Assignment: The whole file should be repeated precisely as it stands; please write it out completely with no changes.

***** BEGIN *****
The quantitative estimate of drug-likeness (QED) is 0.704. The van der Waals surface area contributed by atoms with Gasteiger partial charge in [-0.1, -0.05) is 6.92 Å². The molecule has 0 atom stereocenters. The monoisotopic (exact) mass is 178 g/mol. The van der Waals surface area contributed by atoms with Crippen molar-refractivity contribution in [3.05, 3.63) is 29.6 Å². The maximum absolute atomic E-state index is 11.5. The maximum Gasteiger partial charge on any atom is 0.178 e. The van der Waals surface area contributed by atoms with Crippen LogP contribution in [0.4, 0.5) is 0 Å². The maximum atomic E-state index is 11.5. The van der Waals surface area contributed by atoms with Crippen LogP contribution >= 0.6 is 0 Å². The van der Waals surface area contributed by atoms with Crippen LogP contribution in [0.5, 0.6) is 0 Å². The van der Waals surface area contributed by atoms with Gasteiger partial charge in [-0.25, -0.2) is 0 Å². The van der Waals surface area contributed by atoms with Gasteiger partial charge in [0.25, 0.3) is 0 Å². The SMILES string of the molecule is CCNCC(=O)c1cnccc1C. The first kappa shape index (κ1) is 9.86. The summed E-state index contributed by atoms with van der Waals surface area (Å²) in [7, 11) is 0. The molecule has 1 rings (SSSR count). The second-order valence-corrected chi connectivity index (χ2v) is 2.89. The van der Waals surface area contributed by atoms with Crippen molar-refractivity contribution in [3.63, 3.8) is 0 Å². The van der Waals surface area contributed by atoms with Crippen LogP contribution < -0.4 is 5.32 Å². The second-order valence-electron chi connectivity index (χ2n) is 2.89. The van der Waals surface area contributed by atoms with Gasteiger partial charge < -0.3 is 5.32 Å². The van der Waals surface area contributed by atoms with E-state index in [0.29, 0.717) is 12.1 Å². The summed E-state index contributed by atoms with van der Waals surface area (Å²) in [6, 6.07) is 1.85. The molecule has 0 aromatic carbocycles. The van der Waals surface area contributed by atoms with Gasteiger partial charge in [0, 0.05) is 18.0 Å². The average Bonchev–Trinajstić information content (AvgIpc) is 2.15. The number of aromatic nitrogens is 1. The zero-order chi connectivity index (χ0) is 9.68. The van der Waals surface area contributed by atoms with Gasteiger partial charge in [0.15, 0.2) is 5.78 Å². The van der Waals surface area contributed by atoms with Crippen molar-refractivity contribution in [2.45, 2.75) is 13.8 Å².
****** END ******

The quantitative estimate of drug-likeness (QED) is 0.704. The van der Waals surface area contributed by atoms with Gasteiger partial charge in [-0.1, -0.05) is 6.92 Å². The molecule has 0 atom stereocenters. The monoisotopic (exact) mass is 178 g/mol. The van der Waals surface area contributed by atoms with Crippen molar-refractivity contribution in [3.05, 3.63) is 29.6 Å². The maximum absolute atomic E-state index is 11.5. The maximum Gasteiger partial charge on any atom is 0.178 e. The van der Waals surface area contributed by atoms with Crippen LogP contribution in [0.4, 0.5) is 0 Å². The maximum atomic E-state index is 11.5. The van der Waals surface area contributed by atoms with Crippen LogP contribution >= 0.6 is 0 Å². The van der Waals surface area contributed by atoms with Crippen LogP contribution in [0.5, 0.6) is 0 Å². The van der Waals surface area contributed by atoms with Gasteiger partial charge in [-0.25, -0.2) is 0 Å². The van der Waals surface area contributed by atoms with Gasteiger partial charge in [0.25, 0.3) is 0 Å². The SMILES string of the molecule is CCNCC(=O)c1cnccc1C. The first kappa shape index (κ1) is 9.86. The summed E-state index contributed by atoms with van der Waals surface area (Å²) in [7, 11) is 0. The molecule has 1 rings (SSSR count). The second-order valence-corrected chi connectivity index (χ2v) is 2.89. The van der Waals surface area contributed by atoms with Crippen molar-refractivity contribution in [3.63, 3.8) is 0 Å². The van der Waals surface area contributed by atoms with Crippen LogP contribution < -0.4 is 5.32 Å². The second-order valence-electron chi connectivity index (χ2n) is 2.89. The van der Waals surface area contributed by atoms with Gasteiger partial charge < -0.3 is 5.32 Å². The van der Waals surface area contributed by atoms with E-state index in [0.29, 0.717) is 12.1 Å². The summed E-state index contributed by atoms with van der Waals surface area (Å²) in [6, 6.07) is 1.85. The molecule has 0 aromatic carbocycles. The van der Waals surface area contributed by atoms with Gasteiger partial charge in [0, 0.05) is 18.0 Å². The average Bonchev–Trinajstić information content (AvgIpc) is 2.15. The number of aromatic nitrogens is 1. The zero-order chi connectivity index (χ0) is 9.68. The van der Waals surface area contributed by atoms with Gasteiger partial charge in [0.15, 0.2) is 5.78 Å². The van der Waals surface area contributed by atoms with Crippen molar-refractivity contribution in [2.45, 2.75) is 13.8 Å².